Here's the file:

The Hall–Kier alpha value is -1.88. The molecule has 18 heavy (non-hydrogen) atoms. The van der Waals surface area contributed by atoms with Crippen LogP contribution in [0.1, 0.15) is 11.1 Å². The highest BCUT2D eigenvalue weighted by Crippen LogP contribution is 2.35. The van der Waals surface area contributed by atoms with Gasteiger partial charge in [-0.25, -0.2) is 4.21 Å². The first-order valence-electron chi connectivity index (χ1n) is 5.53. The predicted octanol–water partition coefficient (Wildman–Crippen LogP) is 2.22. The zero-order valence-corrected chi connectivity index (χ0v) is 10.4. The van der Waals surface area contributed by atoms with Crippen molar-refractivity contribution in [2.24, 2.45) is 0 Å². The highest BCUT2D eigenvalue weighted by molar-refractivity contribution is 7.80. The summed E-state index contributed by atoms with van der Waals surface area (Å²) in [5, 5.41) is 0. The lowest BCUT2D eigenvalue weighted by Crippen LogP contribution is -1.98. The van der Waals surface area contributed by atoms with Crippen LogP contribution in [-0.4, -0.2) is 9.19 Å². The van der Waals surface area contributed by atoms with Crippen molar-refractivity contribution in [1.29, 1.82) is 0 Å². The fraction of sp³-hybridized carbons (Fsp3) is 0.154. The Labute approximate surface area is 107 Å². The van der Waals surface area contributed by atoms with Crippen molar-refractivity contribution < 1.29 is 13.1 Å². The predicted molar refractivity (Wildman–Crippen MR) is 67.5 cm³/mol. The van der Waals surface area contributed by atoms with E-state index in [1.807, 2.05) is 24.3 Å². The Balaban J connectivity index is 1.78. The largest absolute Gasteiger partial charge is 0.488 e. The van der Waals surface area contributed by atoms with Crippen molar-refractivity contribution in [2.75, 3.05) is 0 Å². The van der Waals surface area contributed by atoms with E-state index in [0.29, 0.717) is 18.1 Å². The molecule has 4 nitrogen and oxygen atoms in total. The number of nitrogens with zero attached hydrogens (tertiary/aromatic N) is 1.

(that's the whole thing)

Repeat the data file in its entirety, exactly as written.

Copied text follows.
The Hall–Kier alpha value is -1.88. The molecule has 18 heavy (non-hydrogen) atoms. The van der Waals surface area contributed by atoms with Crippen LogP contribution in [0.1, 0.15) is 11.1 Å². The highest BCUT2D eigenvalue weighted by Crippen LogP contribution is 2.35. The van der Waals surface area contributed by atoms with Gasteiger partial charge in [-0.25, -0.2) is 4.21 Å². The first-order valence-electron chi connectivity index (χ1n) is 5.53. The predicted octanol–water partition coefficient (Wildman–Crippen LogP) is 2.22. The zero-order valence-corrected chi connectivity index (χ0v) is 10.4. The van der Waals surface area contributed by atoms with Crippen molar-refractivity contribution in [2.24, 2.45) is 0 Å². The highest BCUT2D eigenvalue weighted by molar-refractivity contribution is 7.80. The summed E-state index contributed by atoms with van der Waals surface area (Å²) in [5, 5.41) is 0. The lowest BCUT2D eigenvalue weighted by Crippen LogP contribution is -1.98. The van der Waals surface area contributed by atoms with Crippen LogP contribution in [-0.4, -0.2) is 9.19 Å². The van der Waals surface area contributed by atoms with Crippen molar-refractivity contribution in [1.29, 1.82) is 0 Å². The fraction of sp³-hybridized carbons (Fsp3) is 0.154. The Labute approximate surface area is 107 Å². The van der Waals surface area contributed by atoms with Crippen molar-refractivity contribution < 1.29 is 13.1 Å². The predicted molar refractivity (Wildman–Crippen MR) is 67.5 cm³/mol. The van der Waals surface area contributed by atoms with E-state index in [1.807, 2.05) is 24.3 Å². The Balaban J connectivity index is 1.78. The largest absolute Gasteiger partial charge is 0.488 e. The van der Waals surface area contributed by atoms with Crippen molar-refractivity contribution in [2.75, 3.05) is 0 Å². The van der Waals surface area contributed by atoms with E-state index in [0.29, 0.717) is 18.1 Å². The molecule has 4 nitrogen and oxygen atoms in total. The number of nitrogens with zero attached hydrogens (tertiary/aromatic N) is 1.